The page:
And not only that, but because I’ve taken quite a few slides, which slide will it be? So I have the opportunity again to decide what to do with this whole thing. And that’s kind of exciting, because you can only hope that the slides you’ve taken will remind you of that moment when you thought the whole thing was going to be worthwhile, and that you were going to do something wonderful.


Mary Pratt, Fish Head in Steel Sink (1983), oil on Masonite, 52 x 77.5 cm. Private Collection, New Brunswick


These moments of wonderment for Pratt are ones that she has described quite succinctly over the years as “erotic.” I asked her to explain her use of this term.

It’s difficult to talk about, but I do get this erotic charge from vision. I think the world comes to me through my senses, and that’s why I get this charge. The world doesn’t come to me through my eyes exactly; it comes to me through every bit of me, and I think that I’m very lucky from that point of view. I don’t have to look for it — I just don’t. It just comes to me; it bombards me.

If I try to paint outdoors, I just sit there and cry. I can’t paint outdoors too much, but if I’m in the house, I’m safe. I’m safe in the house, and all of these crazy things that happen I don’t mind. I figure that it’s okay, because I’m surrounded by the comfort of my house, of my room or whatever, and it just happens. It’s not something that one just talks about easily, because nobody believes you for one thing, and you can’t really justify it. You just have to say that what happens is true.

It is clear from Mary Pratt’s subject matter over the years that she paints from, and of the comforts of home. For her, such subjects are far from merely commonplace, however, and should be of the utmost importance for and within art. “It’s important to be ordinary,” she says, but…

I think, with my work, even the things that are ordinary are not ordinary, because I don’t believe that anything is ordinary. I think everything is complex and worthy of conjecture, and worthy of a look — worthy of a close look.


Mary Pratt, Cod Fillets on Tin Foil (1974), oil on Masonite, 53.3 x 68 cm. Collection of Angus and Jean Bruneau

During our conversation, Pratt described how she looks closely, taking hold of a pebbled water glass she had in front of her:

[My paintings begin] in the world, but if you were me and you were doing the painting, and if you were painting this glass, there’s all kinds of amazing stuff going on in here. You use your brush to kind of get into these little cracks and crevices, and you can actually feel them as you go along. This isn’t just something that you paint flat; this is something that your brush finds.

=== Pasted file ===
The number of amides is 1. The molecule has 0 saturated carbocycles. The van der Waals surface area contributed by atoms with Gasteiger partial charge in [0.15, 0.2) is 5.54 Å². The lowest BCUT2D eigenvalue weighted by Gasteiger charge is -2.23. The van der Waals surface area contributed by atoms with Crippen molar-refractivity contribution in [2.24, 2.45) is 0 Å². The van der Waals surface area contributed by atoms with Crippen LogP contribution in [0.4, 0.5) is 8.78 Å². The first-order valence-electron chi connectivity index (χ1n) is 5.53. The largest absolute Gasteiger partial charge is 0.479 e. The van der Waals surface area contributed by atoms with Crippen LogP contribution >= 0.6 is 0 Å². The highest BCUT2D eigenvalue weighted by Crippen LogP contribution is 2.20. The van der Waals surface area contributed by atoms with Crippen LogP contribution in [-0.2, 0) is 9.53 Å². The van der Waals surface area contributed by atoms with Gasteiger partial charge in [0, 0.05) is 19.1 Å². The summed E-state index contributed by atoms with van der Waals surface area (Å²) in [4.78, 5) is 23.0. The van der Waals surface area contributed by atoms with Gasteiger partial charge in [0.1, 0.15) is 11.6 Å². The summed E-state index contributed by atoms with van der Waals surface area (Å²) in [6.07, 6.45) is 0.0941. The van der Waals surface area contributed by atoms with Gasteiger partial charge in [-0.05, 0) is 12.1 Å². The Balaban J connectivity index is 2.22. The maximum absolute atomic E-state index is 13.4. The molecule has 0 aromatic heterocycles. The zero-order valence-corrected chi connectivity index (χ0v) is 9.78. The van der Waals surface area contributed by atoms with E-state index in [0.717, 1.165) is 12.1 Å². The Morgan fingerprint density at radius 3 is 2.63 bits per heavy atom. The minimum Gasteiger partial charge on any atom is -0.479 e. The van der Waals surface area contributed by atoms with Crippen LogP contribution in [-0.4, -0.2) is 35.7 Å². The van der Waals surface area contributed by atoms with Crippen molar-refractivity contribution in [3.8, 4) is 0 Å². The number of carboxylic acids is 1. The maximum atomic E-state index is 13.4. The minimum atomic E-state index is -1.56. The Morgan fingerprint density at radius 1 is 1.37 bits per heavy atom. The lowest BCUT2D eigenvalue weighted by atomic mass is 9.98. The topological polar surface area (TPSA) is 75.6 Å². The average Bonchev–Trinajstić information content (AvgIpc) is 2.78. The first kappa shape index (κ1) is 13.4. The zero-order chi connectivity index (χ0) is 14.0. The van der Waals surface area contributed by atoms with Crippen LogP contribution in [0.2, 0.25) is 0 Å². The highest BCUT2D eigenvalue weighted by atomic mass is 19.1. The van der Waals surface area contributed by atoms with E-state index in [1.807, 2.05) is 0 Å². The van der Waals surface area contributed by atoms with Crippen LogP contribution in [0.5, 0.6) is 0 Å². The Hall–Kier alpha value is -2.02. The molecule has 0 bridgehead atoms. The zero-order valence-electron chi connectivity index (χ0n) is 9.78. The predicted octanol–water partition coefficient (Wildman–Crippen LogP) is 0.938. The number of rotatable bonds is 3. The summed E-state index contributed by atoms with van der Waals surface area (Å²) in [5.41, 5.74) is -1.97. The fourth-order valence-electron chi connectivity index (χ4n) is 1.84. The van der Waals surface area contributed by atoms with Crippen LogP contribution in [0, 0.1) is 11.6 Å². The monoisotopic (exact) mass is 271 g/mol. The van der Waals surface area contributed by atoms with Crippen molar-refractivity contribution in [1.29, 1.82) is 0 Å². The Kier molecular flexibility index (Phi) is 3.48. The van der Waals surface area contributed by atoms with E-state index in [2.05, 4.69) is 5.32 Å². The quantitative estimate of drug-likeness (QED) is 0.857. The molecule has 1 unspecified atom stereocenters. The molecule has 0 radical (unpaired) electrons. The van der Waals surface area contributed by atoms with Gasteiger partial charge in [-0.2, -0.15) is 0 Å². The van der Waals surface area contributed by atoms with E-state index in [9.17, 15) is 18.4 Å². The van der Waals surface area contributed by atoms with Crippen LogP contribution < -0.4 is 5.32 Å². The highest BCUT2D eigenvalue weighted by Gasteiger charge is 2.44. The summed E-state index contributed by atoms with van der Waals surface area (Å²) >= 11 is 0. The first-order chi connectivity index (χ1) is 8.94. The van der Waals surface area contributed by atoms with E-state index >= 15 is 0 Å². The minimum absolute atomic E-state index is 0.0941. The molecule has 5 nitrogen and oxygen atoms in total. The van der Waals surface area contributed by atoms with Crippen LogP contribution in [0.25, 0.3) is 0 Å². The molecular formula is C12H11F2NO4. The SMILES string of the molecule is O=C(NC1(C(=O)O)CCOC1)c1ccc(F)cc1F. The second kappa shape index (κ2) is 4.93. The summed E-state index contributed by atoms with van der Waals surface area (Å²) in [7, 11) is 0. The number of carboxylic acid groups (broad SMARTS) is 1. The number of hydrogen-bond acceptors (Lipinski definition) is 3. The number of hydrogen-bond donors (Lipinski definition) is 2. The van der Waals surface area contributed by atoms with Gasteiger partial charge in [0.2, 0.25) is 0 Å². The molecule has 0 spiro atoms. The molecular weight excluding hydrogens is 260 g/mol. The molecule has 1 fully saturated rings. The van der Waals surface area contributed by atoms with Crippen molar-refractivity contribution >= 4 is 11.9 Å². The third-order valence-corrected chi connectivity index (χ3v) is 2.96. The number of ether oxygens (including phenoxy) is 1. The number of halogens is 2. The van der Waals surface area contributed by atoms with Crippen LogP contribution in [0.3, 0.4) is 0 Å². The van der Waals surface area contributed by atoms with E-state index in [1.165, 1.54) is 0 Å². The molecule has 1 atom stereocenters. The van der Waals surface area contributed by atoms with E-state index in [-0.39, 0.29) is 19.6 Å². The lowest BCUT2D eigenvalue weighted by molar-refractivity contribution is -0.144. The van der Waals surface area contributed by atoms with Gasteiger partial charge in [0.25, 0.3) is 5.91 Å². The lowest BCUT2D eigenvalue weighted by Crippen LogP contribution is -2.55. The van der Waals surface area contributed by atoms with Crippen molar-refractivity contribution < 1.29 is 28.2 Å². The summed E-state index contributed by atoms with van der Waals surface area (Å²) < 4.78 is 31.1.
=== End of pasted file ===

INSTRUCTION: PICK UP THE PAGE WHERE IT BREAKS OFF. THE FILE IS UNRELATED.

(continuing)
You have the photograph to guide you, but it doesn’t say it all, and you know there may be a little bit of red right there. From where I am, there is: there’s a tiny bit of pink there — picking it up from here, I suppose. All these little gems of reality in there that you know you could dismiss, and sort of draw around that lotus shape; but that would be unfortunate, because there are so many little tiny truths in there.

And these little tiny truths — so what, you know, so what? They’re just . . . they’re just pictures, I suppose. But for the painter, or for me, they’re just wonderful places to get your pencil or get your brush and find them, and to sculpt them. Because it isn’t just a matter of painting it; it’s a matter of making it — you make it.

There’s a painting of raspberries that I did, where there were all kinds of little glass blobs, and every blob is different than every other glass blob, and every one of them has to be given its full due. You can’t just say, “Oh well, yes, there’s glass: light on one side and red on the other; now that’ll be enough,” because that’s not the way it is. It’s very intricate. And I just love these intricacies, because they all lend to the truth of the object, or the truth of the vision, and I just think they’re worth doing.


Mary Pratt, The Bed (1968), oil on canvas, 91.4 x 91.4 cm. Private Collection

Pratt speaks about “getting it right” when creating her paintings: the act of ensuring that what began in the world as a moment imbued with an “erotic charge” and captured, however inadequately, in a photograph can be redeemed and remade in the space of painting. Crucial in all of this is Pratt’s adherence to Realism, not just as an aesthetic device, but as an overall philosophy in her approach when setting brush to canvas, paper or board.

There is an argument all the time among artists: whether art comes from art, or art comes from real, from the real world. And I have always said that it comes from the real world. Art cannot come from art. It often does — and a lot of people copy other people’s paintings whether they mean to or not, but they do — and I don’t see any point in that. I like the world to come to me, and thank God it does.

That said, and in conclusion, Mary Pratt admits that she “never thought of [her] work as being an autobiography.”

I just thought of it as being paintings of things that I, for some reason or other, found erotically necessary to have — to have forever. And I hoped that I could bring that erotic charge to the paintings. I don’t think I always did, but that’s not the point — I wanted to remember that. It was a love affair with vision. A real love affair with vision.

Presented by Irving Oil and co-organized with The Rooms, St. John's, NL, the Masterpiece in Focus exhibition, Mary Pratt: This Little Painting is on view at the National Gallery of Canada from April 4, 2015 to January 4, 2016.

By Jonathan Shaughnessy, Associate Curator, Contemporary Art, NGC| April 01, 2015
Categories:  Exhibitions

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Jonathan Shaughnessy, Associate Curator, Contemporary Art, NGC

Jonathan Shaughnessy, Associate Curator, Contemporary Art, NGC